Aiming to increase liquidity in Japan's capital markets, Bankers Trust New York Corp. has begun arranging stock splits that let Japanese banks and corporations sell off cross-holdings.
"Around 40% of common stock in Japan is cross-held by banks and corporations," said Masayuki Yasuoka, managing director and senior country officer for Bankers Trust in Japan. "But until now, banks have been unable to sell any of it, because of the destabilizing effect it could have on the relationship."
Japan's key Nikkei stock market index has fallen from a high of around 39,000 in 1989 to around 16,000 in the wake of a collapse in real estate prices and a slowing economy.
The fall in stock prices has been of particular concern to Japanese banks, because it has eroded the value of shares they hold and use toward meeting the 8% capital-to-asset ratio that the Basel, Switzerland-based Bank for International Settlements decided on as a minimum several years ago.
Under a solution devised by Bankers Trust, cross-held stock is split
FIX into so-called voting stock with no dividend payment and "economic" stock, in which is a dividend is paid. The voting stock is retained by the original owner, while the economic portion of the stock is sold off to investors.
Bankers Trust has already arranged several such transactions but has not said which banks and other companies are involved.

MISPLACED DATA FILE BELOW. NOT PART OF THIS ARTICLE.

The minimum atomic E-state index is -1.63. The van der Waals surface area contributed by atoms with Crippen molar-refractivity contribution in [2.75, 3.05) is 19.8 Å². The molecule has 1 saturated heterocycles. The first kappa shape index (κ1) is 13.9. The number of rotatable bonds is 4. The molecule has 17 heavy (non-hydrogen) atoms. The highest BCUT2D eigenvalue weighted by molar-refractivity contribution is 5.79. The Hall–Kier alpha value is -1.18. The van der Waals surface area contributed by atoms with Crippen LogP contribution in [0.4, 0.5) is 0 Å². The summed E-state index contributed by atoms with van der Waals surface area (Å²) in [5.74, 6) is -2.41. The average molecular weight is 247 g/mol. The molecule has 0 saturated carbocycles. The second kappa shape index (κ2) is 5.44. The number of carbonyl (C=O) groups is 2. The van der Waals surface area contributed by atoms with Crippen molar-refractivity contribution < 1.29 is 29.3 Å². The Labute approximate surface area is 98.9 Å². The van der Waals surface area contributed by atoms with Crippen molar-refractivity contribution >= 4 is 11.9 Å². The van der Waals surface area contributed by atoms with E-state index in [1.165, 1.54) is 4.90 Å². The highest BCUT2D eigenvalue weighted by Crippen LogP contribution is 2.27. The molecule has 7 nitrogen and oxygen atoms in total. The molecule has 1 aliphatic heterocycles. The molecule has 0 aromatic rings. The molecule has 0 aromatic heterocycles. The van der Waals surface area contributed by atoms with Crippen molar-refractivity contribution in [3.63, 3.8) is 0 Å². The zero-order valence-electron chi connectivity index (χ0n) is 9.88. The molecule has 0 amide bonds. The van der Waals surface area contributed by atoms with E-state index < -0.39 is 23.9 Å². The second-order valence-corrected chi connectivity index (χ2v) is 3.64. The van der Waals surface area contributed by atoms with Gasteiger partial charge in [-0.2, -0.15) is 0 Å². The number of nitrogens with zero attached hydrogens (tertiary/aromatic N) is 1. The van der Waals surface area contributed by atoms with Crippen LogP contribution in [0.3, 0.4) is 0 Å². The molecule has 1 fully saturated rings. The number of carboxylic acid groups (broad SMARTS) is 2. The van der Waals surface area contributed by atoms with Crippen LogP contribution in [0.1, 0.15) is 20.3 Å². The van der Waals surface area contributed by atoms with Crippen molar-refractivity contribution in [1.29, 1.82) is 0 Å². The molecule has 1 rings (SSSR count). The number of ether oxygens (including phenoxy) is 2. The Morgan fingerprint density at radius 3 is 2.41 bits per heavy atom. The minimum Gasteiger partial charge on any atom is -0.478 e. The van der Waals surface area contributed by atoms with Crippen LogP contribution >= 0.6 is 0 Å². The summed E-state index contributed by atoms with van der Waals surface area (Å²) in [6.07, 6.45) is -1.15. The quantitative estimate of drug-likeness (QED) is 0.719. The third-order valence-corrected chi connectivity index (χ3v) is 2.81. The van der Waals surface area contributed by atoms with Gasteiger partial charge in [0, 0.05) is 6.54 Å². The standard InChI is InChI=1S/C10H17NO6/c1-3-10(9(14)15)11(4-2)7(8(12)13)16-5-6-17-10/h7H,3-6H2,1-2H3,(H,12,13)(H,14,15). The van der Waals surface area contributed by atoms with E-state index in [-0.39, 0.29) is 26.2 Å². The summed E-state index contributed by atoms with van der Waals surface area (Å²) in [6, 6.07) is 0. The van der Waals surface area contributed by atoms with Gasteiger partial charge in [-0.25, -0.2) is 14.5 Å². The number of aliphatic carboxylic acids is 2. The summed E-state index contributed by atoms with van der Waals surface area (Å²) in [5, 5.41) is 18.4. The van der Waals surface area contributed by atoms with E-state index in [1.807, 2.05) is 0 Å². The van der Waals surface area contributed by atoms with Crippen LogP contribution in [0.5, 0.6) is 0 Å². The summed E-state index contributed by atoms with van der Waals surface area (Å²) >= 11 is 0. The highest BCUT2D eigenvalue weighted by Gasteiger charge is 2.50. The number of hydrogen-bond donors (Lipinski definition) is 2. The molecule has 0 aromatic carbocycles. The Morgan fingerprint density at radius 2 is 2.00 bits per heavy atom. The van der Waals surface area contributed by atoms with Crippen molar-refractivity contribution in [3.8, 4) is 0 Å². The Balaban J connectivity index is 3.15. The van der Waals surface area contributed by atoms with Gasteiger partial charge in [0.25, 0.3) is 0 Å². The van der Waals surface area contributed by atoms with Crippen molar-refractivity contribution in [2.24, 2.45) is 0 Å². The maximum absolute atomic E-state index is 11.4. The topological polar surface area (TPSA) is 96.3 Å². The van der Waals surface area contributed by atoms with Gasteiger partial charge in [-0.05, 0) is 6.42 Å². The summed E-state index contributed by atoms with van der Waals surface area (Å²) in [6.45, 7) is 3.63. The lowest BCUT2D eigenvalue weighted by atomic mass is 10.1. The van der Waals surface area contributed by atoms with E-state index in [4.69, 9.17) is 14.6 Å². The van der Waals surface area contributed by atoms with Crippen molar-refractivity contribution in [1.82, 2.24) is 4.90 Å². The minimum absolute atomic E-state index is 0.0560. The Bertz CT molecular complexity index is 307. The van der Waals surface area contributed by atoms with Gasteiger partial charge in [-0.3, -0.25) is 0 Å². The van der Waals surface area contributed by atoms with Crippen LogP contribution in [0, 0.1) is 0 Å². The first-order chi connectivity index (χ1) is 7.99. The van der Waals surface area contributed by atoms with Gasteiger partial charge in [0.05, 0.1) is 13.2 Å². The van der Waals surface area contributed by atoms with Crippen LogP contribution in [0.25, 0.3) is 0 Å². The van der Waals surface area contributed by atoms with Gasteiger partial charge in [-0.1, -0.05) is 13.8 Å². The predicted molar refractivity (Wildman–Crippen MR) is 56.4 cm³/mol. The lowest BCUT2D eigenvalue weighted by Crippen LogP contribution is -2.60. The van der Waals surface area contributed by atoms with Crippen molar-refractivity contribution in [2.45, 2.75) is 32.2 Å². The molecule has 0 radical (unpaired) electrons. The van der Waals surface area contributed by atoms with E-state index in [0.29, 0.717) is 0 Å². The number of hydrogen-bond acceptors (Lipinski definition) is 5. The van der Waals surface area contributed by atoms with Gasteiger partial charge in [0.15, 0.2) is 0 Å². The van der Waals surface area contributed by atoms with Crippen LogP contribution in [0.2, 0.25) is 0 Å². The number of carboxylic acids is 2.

Japanese banking sources noted that the high percentage of stock cross- held on the Tokyo exchange has been a major obstacle to improving returns on Japanese shares, raising share prices, and helping increase foreign investment in Japanese stocks.
"Cross shareholdings have to change," said Shizuo Kato, managing director in the market trading department at Towa Securities Co.
Bankers Trust posted $53 million in net profits in Japan last year, though total earnings are higher because much of the Japan-related business tends to be booked in other locations. The bank has around $4.5 billion of assets in Japan, where it operates through a banking branch, securities company, trust bank, and investment management firm.
Mr. Yasuoka said the arrangements to split cross-held stock are part of an effort by Bankers Trust to introduce new financial solutions in Japan.
In related moves aimed at helping Japanese banks improve capital and liquidity, Bankers Trust has been arranging the purchase and sale of distressed bank debt to develop a secondary market in Japan for such loans.
Japan's top 20 banks hold around $280 billion of nonperforming loans, only half of which have been written off. The final tally for problem loans at the top 20 banks could be at least double that if Japan's economy continues to deteriorate, Mr. Yasuoka said.